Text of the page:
It's important to have a backup strategy, and it's also important to have a plan to handle when that strategy just isn't enough. There's a lot of activity that SQL Server records in the transaction log, and if your database is in the Full or Bulk Logged recovery model, that activity needs to be backed up, or you're going to find yourself running out of space in the transaction log. It's important to have a transaction log backup schedule that keeps up with your normal activity, but there are always exceptions.

Related: Intelligent Transaction Log Backups

A great feature of SQL Server is the ability to set-up alerts based on performance conditions. One of the performance conditions you can specify in an alert is the 'Databases|Percent Log Used' performance counter. The goal here is to create an alert for each database that's not in the Simple recovery model (and isn't a system database) that checks the Percent Log Used counter, and if it goes over 50, run a job that does a transaction log backup of that database.

Create PowerShell Script

Before we do anything else, we need to create a PowerShell script which will accept an instance name and a database name as parameters, and will perform a transaction log backup for that database. In my case, I'll place this script, called New-TLogBackup on the C: drive in the \Scripts directory. The key logic in the script looks like this.

$svr = New-Object 'Microsoft.SqlServer.Management.SMO.Server' $inst
$bdir = $svr.Settings.BackupDirectory
$dt = get-date -format yyyyMMddHHmmss
$bfil = "$bdir\$($dbname)_tlog_$($dt).trn"
Backup-SqlDatabase -Action Log -ServerInstance $inst -Database $dbname -BackupFile $bfil

We're going to loop through the databases on the server and check to see that the database is not a system database, is accessible, and is not in Simple recovery model. Once we've established these conditions, we need to create a job specifically created to perform a transaction log backup for that database. (Before we create the job, we'll check to see if it exists, and if so, then we'll drop it, so we can make sure it is doing exactly what we want it to do.)

$srv = new-object ('Microsoft.SqlServer.Management.Smo.Server') $inst
 
# Cycle through the databases
foreach ($db in $srv.Databases) {
if ($db.IsSystemObject -eq $False -and $db.IsAccessible -eq $True -and $db.RecoveryModel -ne 'Simple') {
$dbname = $db.Name
$job = $srv.JobServer.Jobs | where-object {$_.Name -eq "$($dbname)_log_dump"}
if ($job.Count -gt 0) {
$job.Drop()
}

Notice that the name of the job for the AdventureWorks database is AdventureWorks_log_dump. This name is a throwback to the early days of SQL Server, and it's unlikely to conflict with any jobs you're currently running. Once the existing job has been dropped, we can create a new one. We need to capture the job's ID so we can provide that when we create the alert for the database. Also, notice that the Command property for the job step will be a short PowerShell script calling the Backup-SqlDatabase cmdlet (I discussed this in a recent article, so please refer to that for more clarification). This step could be done in T-SQL as well, but my recent article discusses my reasons for using PowerShell.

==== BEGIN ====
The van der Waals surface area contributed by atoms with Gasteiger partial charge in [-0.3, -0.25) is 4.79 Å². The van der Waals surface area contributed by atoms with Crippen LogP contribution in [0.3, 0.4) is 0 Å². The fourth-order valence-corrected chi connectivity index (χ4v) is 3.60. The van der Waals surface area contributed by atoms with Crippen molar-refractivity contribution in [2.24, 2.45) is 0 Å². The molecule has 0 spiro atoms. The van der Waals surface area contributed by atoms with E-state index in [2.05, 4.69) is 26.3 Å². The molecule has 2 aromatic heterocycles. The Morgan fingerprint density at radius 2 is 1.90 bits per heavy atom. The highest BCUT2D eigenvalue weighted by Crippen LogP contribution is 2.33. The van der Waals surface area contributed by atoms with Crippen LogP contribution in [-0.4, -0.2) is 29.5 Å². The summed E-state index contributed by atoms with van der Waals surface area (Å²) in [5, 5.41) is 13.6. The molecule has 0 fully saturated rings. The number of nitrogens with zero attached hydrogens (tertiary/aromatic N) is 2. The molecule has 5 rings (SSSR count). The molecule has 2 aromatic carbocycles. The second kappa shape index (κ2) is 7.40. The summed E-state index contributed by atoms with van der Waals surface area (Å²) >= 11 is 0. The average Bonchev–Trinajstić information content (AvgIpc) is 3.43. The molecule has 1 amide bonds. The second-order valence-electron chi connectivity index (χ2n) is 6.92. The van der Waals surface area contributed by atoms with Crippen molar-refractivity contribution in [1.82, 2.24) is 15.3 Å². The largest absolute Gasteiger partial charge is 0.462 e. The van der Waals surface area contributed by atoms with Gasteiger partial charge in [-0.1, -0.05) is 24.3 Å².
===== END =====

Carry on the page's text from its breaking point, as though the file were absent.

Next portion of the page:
$j = new-object ('Microsoft.SqlServer.Management.Smo.Agent.Job') ($srv.JobServer, "$($dbname)_log_dump")
$j.Description = "Transaction Log Dump for $($dbname)"
$j.OwnerLoginName = 'sa'
$j.Create()
$jid = $j.JobID                # Save the Job ID for the Alert
 
$cmd = "C:\Scripts\New-TLogBackup.ps1 $inst $dbname"
$js = new-object ('Microsoft.SqlServer.Management.Smo.Agent.JobStep') ($j, 'Step 01')
$js.SubSystem = 'PowerShell'
$js.Command = $cmd
$js.OnSuccessAction = 'QuitWithSuccess'
$js.OnFailAction = 'QuitWithFailure'
$js.Create()
 
$jsid = $js.ID
$j.ApplyToTargetServer($srv.Name)
$j.StartStepID = $jsid
$j.Alter()

Build Counter Details

The job has now been created so we can create the alert. This alert is going to monitor a performance counter so we need to build the counter details. If the instance we're monitoring is a default instance, the counter details start with the literal "SQLServer," but if the instance is a named instance, the counter details start with the SQL Server service name—meaning an instance named "INST01" has a service name of "MSSQL$INST01". Next, we use the counter Category name, the Counter name, the Database name and the condition, all separated by a vertical bar character ("|"). We're going to set our condition to look at the Databases/Percent Log Used counter and test it for each database to see if it exceeds 50.

$srvr = $inst.Split("\")
if ($srvr.Count -eq 1) {
$srvnm = 'SQLServer'
}
else {
$srvnm = 'MSSQL$' + $srvr[1]
}
$cond = "$($srvnm):Databases|Percent Log Used|$($dbname)|>|50"

The alert name is the database name with the "_threshold" suffix, so we'll make sure that an alert with that name doesn't already exist, and drop it if it does. Then, we're able to create the alert, specifying the PerformanceCondition property to the condition we just built, and setting the JobID property to the job we created to perform the database backup.

$nm = "$($dbname)_threshold"
 
$alt = $svr.JobServer.Alerts | where-object {$_.Name -eq $nm}
if ($alt.Count -gt 0) {
$alt.Drop()
}
$a = New-Object ('Microsoft.SqlServer.Management.Smo.Agent.Alert') ($srv.JobServer, $nm)
$a.PerformanceCondition = $cond
$a.JobID = $jid
$a.Create()
}
}

Better Protected From Unusual Transaction Activity

Once we run this script, we'll have alerts set up so that we're better protected from unusual transaction activity in our databases, and hopefully, keep our transaction log files at their ideal size.

Related: Set Up Operators and Alerts in PowerShell